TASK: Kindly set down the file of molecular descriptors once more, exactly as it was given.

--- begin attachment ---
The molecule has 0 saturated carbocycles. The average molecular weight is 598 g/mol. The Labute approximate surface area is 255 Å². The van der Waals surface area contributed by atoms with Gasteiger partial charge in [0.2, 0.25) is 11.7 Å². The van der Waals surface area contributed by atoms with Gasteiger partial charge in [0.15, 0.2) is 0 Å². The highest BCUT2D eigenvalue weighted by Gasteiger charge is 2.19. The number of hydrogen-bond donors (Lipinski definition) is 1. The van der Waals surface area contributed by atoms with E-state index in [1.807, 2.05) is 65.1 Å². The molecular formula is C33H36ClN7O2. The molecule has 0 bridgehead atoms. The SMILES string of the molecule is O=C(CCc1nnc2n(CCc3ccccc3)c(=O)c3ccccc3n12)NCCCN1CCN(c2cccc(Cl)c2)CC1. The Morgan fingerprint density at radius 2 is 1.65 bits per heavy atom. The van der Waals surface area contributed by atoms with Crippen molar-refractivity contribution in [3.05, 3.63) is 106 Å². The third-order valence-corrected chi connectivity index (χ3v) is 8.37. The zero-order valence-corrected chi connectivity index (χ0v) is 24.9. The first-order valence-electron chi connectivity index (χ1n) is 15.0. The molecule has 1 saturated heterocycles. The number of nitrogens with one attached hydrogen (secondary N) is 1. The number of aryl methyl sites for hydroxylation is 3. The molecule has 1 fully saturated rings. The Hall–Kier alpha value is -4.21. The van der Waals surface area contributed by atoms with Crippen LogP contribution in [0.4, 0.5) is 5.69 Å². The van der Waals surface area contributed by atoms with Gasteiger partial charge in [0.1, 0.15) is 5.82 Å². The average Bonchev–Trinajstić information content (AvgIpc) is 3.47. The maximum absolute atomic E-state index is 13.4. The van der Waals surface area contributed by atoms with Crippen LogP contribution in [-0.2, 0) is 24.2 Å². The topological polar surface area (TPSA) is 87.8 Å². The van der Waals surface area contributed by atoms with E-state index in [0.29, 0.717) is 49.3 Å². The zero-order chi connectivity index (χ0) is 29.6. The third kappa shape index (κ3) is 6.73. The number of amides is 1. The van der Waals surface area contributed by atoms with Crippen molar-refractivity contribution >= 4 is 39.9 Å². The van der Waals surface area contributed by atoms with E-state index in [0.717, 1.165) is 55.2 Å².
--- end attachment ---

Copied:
The molecule has 0 saturated carbocycles. The average molecular weight is 598 g/mol. The Labute approximate surface area is 255 Å². The van der Waals surface area contributed by atoms with Gasteiger partial charge in [0.2, 0.25) is 11.7 Å². The van der Waals surface area contributed by atoms with Gasteiger partial charge in [0.15, 0.2) is 0 Å². The highest BCUT2D eigenvalue weighted by Gasteiger charge is 2.19. The number of hydrogen-bond donors (Lipinski definition) is 1. The van der Waals surface area contributed by atoms with E-state index in [1.807, 2.05) is 65.1 Å². The molecular formula is C33H36ClN7O2. The molecule has 0 bridgehead atoms. The SMILES string of the molecule is O=C(CCc1nnc2n(CCc3ccccc3)c(=O)c3ccccc3n12)NCCCN1CCN(c2cccc(Cl)c2)CC1. The Morgan fingerprint density at radius 2 is 1.65 bits per heavy atom. The van der Waals surface area contributed by atoms with Crippen molar-refractivity contribution in [3.05, 3.63) is 106 Å². The third-order valence-corrected chi connectivity index (χ3v) is 8.37. The zero-order valence-corrected chi connectivity index (χ0v) is 24.9. The first-order valence-electron chi connectivity index (χ1n) is 15.0. The molecule has 1 saturated heterocycles. The number of nitrogens with one attached hydrogen (secondary N) is 1. The number of aryl methyl sites for hydroxylation is 3. The molecule has 1 fully saturated rings. The Hall–Kier alpha value is -4.21. The van der Waals surface area contributed by atoms with Crippen LogP contribution in [0.4, 0.5) is 5.69 Å². The van der Waals surface area contributed by atoms with Gasteiger partial charge in [0.1, 0.15) is 5.82 Å². The average Bonchev–Trinajstić information content (AvgIpc) is 3.47. The maximum absolute atomic E-state index is 13.4. The van der Waals surface area contributed by atoms with Crippen LogP contribution in [-0.2, 0) is 24.2 Å². The topological polar surface area (TPSA) is 87.8 Å². The van der Waals surface area contributed by atoms with E-state index in [0.29, 0.717) is 49.3 Å². The zero-order chi connectivity index (χ0) is 29.6. The third kappa shape index (κ3) is 6.73. The number of amides is 1. The van der Waals surface area contributed by atoms with Crippen molar-refractivity contribution >= 4 is 39.9 Å². The van der Waals surface area contributed by atoms with E-state index in [0.717, 1.165) is 55.2 Å².